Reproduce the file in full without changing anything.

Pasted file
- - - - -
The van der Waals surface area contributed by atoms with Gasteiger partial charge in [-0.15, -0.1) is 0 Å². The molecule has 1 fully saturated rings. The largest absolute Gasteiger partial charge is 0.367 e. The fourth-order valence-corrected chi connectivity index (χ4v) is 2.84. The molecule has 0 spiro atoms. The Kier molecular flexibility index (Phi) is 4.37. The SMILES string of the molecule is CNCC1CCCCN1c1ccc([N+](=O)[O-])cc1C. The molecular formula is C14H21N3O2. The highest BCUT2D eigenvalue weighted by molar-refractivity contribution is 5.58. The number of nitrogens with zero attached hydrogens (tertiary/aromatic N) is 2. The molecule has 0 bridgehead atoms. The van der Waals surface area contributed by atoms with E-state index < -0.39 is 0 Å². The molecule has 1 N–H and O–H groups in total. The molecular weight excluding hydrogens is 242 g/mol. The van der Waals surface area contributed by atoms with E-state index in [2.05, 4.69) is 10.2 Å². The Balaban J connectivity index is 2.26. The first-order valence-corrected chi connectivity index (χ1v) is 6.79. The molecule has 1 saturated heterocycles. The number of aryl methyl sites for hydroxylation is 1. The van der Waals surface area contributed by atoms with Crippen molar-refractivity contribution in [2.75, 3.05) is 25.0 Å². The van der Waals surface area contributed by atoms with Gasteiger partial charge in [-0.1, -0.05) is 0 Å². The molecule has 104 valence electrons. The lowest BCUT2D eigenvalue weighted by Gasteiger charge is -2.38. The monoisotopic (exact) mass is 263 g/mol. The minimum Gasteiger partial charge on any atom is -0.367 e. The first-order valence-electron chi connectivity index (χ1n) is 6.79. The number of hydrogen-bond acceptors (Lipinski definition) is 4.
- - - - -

The van der Waals surface area contributed by atoms with Gasteiger partial charge in [-0.15, -0.1) is 0 Å². The molecule has 1 fully saturated rings. The largest absolute Gasteiger partial charge is 0.367 e. The fourth-order valence-corrected chi connectivity index (χ4v) is 2.84. The molecule has 0 spiro atoms. The Kier molecular flexibility index (Phi) is 4.37. The SMILES string of the molecule is CNCC1CCCCN1c1ccc([N+](=O)[O-])cc1C. The molecular formula is C14H21N3O2. The highest BCUT2D eigenvalue weighted by molar-refractivity contribution is 5.58. The number of nitrogens with zero attached hydrogens (tertiary/aromatic N) is 2. The molecule has 0 bridgehead atoms. The van der Waals surface area contributed by atoms with E-state index < -0.39 is 0 Å². The molecule has 1 N–H and O–H groups in total. The molecular weight excluding hydrogens is 242 g/mol. The van der Waals surface area contributed by atoms with E-state index in [2.05, 4.69) is 10.2 Å². The Balaban J connectivity index is 2.26. The first-order valence-corrected chi connectivity index (χ1v) is 6.79. The molecule has 1 saturated heterocycles. The number of aryl methyl sites for hydroxylation is 1. The van der Waals surface area contributed by atoms with Crippen molar-refractivity contribution in [2.75, 3.05) is 25.0 Å². The van der Waals surface area contributed by atoms with Gasteiger partial charge in [-0.1, -0.05) is 0 Å². The molecule has 104 valence electrons. The lowest BCUT2D eigenvalue weighted by Gasteiger charge is -2.38. The monoisotopic (exact) mass is 263 g/mol. The minimum Gasteiger partial charge on any atom is -0.367 e. The first-order valence-electron chi connectivity index (χ1n) is 6.79. The number of hydrogen-bond acceptors (Lipinski definition) is 4.